Two-thirds of Britons cannot say anything in a foreign language – with one fifth even unsure of what ‘bonjour’ means, a study claims.
The findings appear to confirm the cliche about Britons being notoriously bad at making an effort to speak the lingo when abroad.
Overall, 64 percent of those polled admitted they did not know a single word in any language other than English.
And just one third – 34 percent – said they were willing to make an attempt at speaking a foreign language while on holiday.
One fifth (19 percent) did not know the meaning of the French word for hello, one of the most recognisable foreign greetings in the world.
And 63 percent had no idea what the Dutch word ‘goedemorgen’ meant, despite the obvious similarities to our own ‘good morning’.
Young Britons were found to be worst at making the effort, with nearly half – 47 percent – of those aged 16 to 24 admitting they have never spoken the foreign language they learned at school.
But 45 percent of the over-55s said they liked to try to speak the local language when abroad, the poll of 2,000 adults by travel website Hotels.com found.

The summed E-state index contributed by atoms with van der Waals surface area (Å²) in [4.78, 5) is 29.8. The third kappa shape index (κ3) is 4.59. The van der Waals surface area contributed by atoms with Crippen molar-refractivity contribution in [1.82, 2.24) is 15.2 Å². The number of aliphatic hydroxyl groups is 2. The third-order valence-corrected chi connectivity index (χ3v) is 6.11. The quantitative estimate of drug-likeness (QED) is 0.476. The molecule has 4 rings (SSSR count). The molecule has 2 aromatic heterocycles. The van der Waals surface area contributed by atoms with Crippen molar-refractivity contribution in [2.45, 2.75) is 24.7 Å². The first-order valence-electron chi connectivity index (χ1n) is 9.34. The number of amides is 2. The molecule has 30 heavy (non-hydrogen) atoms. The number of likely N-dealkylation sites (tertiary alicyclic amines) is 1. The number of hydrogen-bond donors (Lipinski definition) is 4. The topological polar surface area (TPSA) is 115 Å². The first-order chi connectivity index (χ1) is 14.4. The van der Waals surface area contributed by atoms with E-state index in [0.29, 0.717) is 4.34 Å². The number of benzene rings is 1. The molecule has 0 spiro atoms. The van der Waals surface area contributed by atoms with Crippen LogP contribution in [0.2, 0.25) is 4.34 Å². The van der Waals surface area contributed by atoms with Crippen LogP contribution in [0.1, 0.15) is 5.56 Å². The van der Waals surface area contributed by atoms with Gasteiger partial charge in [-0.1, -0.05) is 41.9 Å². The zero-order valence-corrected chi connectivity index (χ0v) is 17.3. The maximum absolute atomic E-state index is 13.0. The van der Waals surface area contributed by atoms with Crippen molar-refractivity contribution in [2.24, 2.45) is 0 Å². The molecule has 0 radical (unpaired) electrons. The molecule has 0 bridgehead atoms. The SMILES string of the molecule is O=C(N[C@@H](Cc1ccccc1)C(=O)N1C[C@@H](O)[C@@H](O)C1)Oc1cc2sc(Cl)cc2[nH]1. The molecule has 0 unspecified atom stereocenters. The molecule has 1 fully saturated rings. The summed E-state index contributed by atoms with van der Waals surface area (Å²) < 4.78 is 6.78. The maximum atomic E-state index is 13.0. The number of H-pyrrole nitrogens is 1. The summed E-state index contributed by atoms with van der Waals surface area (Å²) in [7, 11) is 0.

It is compulsory for all pupils to study a foreign language up to the age of 14 and French, German and Spanish are all on the national curriculum.
Yet only one in ten of those polled considered themselves able to speak one of them.
Of these, a quarter could ask only ‘everyday questions’, 21 percent said they were limited to ‘hello’ and ‘goodbye’, and one in 50 claimed they could understand everything said to them in another language, but were unable to reply.
Reasons for not trying to speak a local language included not being bothered, fear of making a mistake or expecting hosts to be able to speak English.